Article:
Christ, in earthen vessels; not veffels of gold or filver, as men of eminence among the great and learned might be called, but veffels of the very coarseft materials, thofe denominated the dregs of the people," that the excel"lency of the power may be of God, and "6 not of us *.".

·

We are apt to attend but carelessly to the report of facts to which our ears have been long familiarized. Such is that of the low condition of those who were the first heralds of the gospel of peace. Befides, to us the very title APOSTLES conveys certain ideas of refpect and dignity, which, as it were, hide from us the mean nefs and obfcurity of their outward ftate. In order, therefore, to roufe our attention to this circumftance, of the utmost importance to the right understanding of my argument, let us confider what would be, I fay not probably, but certainly, the effect of fuch an attempt in our own age: and nation, made by fuch ill-provided, and, as we should say, defpicable instruments, un. aided from above, in oppofition to all the eftablished powers, religion, laws, and learn-ing of the country. Yet we have no reason to believe, that our fishermen are, in any refpect, inferior to the fifhers of thofe days on the lake of Gennefaret. It would not perhaps be difficult to prove, that, in point of education, in this part of the ifland at leaft,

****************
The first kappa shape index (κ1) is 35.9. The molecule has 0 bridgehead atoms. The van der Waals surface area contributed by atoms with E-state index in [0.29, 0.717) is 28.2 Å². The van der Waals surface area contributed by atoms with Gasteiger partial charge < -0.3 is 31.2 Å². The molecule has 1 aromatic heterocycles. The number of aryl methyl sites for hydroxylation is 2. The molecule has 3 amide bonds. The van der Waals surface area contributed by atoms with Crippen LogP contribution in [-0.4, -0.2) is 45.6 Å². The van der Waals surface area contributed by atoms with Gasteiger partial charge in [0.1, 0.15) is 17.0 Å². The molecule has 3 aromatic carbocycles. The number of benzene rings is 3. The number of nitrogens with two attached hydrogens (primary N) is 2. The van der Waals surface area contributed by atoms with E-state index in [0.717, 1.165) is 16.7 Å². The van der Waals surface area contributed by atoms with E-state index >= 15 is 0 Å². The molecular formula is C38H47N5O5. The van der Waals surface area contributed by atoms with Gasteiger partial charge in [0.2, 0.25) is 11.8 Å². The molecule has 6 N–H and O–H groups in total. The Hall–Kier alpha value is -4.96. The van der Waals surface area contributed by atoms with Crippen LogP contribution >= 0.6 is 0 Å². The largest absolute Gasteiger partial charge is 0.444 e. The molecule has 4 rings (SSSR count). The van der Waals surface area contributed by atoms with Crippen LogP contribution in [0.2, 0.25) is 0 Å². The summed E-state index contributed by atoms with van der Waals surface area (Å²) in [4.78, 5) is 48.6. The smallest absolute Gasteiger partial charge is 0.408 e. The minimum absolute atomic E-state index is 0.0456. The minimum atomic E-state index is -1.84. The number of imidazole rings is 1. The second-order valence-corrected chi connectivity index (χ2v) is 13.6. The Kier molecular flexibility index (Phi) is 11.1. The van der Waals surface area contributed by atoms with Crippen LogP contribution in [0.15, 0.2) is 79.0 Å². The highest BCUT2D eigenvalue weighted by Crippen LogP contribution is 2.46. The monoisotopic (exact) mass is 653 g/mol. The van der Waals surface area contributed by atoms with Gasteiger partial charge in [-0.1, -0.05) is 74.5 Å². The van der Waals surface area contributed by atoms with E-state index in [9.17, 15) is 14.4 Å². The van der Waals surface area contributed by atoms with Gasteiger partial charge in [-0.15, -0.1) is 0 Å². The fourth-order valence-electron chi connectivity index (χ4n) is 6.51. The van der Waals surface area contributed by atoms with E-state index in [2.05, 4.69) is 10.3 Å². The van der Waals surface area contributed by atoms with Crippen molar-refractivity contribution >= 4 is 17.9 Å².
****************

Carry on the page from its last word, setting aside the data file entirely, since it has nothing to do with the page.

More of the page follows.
2 Cor. iv. 7.